Heart asks, Are clouds kindly or a bother, is the moon sad

or at rest?

 

Excellent… Sometimes poetry can go for the technicolor image instead of the truthful one, the meaningless but evocative metaphor rather than true meaning. Of course, there are many other points in this poem, but, after all, you could truly say that I am enclosing another’s post and another’s poem in a thin membrane (oh so thin) of explication myself. Perhaps the thinner the better.

 





his safe smell was all around and he told me he was so sorry he would drink up every bit of water in Dresser’s Pond if that would make it all unhappen. it can’t

3 02 2008

LEARNING TO SWIM is a painful narrative of poems that — truly — I expected to hate as soon as I read the first page. I could see where they were going from that first page — as the poet intends —  and I didn’t think I had any desire to travel there.

 

I’ve only just begun to understand how to read poetry — reading particularly each word and phrase, not just the ideas and content, bringing a concentration that is unnecessary for comprehension but allows me to appreciate the art. It is not necessary to study a painting to understand what is portrayed, or even to appreciate it at some level. But if you do study it, and the artist has invested his skill in the painting, then you will be rewarded for your contemplation, especially if you have taken the time to educate your eye. This concentrated reading, I find, means that painful poetry has more power than painful prose.  And I’ve read enough “important” stories of trauma to have a distaste for it in literary form. So I set this book down when it got distasteful and ugly. I don’t feel that a book or a story has to be about some terrible act in order to be important, and I feel a distaste for the easy importance that clothes such stories. But that false patina of power is not what I found when I picked it up again — hoping to read swiftly until I found this passage, the one that had caught my eye in the first place:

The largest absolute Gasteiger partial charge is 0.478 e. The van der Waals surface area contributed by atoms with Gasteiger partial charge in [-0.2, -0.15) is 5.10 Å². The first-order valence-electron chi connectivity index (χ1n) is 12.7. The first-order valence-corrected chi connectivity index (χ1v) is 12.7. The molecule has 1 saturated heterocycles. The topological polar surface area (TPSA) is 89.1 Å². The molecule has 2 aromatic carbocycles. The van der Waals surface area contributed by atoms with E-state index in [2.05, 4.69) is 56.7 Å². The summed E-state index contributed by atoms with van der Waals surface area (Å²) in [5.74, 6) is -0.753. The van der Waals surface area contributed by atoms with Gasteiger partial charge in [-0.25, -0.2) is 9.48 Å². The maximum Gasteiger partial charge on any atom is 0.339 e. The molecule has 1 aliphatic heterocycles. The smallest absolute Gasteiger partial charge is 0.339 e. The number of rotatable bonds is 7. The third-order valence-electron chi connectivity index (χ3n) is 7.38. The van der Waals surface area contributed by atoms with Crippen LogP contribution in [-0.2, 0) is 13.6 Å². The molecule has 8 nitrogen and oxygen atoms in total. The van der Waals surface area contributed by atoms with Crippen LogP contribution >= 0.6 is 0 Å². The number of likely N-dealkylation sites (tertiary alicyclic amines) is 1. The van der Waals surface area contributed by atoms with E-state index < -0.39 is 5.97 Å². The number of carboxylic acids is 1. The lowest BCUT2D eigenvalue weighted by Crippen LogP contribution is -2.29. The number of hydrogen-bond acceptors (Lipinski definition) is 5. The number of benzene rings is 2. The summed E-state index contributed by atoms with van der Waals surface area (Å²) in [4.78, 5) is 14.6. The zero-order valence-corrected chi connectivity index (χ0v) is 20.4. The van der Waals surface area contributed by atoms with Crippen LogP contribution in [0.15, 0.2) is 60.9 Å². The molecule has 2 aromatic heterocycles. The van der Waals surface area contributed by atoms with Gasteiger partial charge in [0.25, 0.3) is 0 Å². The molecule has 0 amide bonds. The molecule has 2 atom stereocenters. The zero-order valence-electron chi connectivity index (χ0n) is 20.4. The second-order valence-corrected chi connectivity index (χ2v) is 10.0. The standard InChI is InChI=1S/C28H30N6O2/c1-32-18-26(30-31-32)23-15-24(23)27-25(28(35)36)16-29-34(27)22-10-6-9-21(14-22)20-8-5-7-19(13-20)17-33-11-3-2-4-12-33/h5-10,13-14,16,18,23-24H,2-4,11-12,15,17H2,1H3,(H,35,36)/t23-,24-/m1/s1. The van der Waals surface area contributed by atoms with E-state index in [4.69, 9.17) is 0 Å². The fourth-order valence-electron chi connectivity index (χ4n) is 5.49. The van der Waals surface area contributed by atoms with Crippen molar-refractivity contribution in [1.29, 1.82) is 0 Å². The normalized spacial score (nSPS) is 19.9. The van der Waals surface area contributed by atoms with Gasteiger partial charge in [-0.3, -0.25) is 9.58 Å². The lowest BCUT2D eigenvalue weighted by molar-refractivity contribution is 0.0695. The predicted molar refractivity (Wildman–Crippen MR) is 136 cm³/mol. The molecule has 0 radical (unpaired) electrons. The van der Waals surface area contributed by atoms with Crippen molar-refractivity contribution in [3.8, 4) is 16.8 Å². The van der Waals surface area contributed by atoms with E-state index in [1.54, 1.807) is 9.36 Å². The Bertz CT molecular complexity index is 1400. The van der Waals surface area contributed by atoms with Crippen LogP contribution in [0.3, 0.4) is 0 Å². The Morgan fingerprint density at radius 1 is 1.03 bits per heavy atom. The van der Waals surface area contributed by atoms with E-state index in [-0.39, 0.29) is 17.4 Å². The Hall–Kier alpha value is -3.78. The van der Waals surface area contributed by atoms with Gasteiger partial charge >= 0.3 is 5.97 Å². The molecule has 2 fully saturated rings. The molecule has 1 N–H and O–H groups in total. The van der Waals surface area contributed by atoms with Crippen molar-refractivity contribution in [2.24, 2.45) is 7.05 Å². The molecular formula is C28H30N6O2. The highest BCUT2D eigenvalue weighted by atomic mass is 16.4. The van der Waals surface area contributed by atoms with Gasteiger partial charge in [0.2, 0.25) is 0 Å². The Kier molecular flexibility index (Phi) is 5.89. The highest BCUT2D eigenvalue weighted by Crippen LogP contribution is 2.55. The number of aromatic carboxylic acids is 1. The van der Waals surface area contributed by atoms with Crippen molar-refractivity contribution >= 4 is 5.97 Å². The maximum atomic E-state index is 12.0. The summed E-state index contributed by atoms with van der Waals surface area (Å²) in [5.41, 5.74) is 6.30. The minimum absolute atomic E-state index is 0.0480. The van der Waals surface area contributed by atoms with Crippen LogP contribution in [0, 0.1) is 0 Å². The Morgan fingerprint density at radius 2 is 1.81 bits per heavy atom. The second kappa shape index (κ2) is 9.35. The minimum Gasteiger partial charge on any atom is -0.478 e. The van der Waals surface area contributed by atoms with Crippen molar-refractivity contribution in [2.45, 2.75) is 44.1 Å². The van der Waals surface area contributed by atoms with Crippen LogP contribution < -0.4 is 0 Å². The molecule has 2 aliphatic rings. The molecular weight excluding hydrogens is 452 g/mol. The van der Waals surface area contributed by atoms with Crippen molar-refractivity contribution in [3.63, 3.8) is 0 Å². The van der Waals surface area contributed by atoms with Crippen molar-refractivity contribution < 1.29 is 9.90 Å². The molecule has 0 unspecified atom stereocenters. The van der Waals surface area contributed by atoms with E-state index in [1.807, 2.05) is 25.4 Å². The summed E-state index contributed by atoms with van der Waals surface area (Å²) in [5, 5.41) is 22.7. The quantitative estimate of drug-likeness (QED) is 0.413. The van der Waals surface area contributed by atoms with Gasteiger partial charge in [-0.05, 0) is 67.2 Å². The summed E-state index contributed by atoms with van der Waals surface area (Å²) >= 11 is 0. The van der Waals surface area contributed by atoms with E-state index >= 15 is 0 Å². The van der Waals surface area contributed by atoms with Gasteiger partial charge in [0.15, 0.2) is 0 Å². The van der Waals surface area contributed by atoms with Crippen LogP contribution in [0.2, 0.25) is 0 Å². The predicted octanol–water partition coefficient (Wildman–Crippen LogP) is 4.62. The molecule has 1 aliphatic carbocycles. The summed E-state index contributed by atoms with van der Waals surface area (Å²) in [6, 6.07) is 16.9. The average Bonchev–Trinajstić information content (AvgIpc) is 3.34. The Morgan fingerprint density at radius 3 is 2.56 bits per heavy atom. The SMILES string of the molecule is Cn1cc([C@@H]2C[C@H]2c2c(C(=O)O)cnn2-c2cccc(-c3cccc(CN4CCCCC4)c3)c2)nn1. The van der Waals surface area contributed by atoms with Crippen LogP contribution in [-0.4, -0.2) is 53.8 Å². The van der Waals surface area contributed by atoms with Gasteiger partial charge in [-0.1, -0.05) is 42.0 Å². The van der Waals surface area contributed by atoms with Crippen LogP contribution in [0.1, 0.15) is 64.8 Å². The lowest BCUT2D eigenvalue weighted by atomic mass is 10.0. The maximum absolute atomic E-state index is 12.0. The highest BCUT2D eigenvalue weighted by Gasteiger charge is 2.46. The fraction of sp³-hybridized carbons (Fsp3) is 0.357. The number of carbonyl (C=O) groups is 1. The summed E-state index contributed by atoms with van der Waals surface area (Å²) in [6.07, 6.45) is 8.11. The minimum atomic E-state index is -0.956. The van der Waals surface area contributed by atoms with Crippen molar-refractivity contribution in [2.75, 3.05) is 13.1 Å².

There are veils

over the high bush blueberries,

like huge white wings

brushing the ground.

Mother and I scrooge under,

tin cans in hand,

and pull the berries down

so fast they rattle

and fill to the brim.

I hate their sour taste

but love being hidden

under the netting

where no one can see

me.

 

But as I quickly read, I found myself drawn in and found the story in these narrative poems so true as to be compelling. And these poems are true, reflecting not only the pain of the assault, but the eventual cleansing and moving on that happens in real life. A recovery that doesn’t make the original act any less repugnant, but is not a permanent destruction of youth and childhood either.

 

In the prologue, she says

 

This is what I remember:

that hot room,

your strange body,

your hands hurting,

and harsh words

telling me terrible things

would happen

if I ever

told.

 

But now you can’t

find me or reach me

or hurt me ever

again and once I tell the words

I am going to kick

you off my porch

and learn to breathe

again.

 

Perhaps you find this a promising beginning. I did not. But the speaker recovers, and so does the poetry.

Or, rather, first the poetry, then the person.

I hate the color yellow.

I hate limp curtains.

I hate iron bedsteads

and thick boys in shorts.

When I grow up

I will have a green room

with a soft, mounded bed

and white curtains

blowing in the windows.

In my room

there will never be

a thick boy in shorts.

 

For me this recovery was even more appreciated because I didn’t quite believe it was going to come, so fully, either in the story or especially in the almost poetry — I call it that just this once because it has so little besides formatting and intensity to make it such. Perhaps it is more fairly poetry that is almost not poetry…

 

Daddy held my hand

as we scrambled down

the path to Dresser’s Pond.

We waded in together,

and I thought of white, bony

things I could not see,

of a lake octopus waiting

to sucker its tentacles

around my skinny legs.

Daddy said,

“You are learning to swim,”

and I let go of his hand.

“I am learning to swim,”

I chanted

and when the bottom

fell away,

I bobbed on top,

my face like a white flower

before me.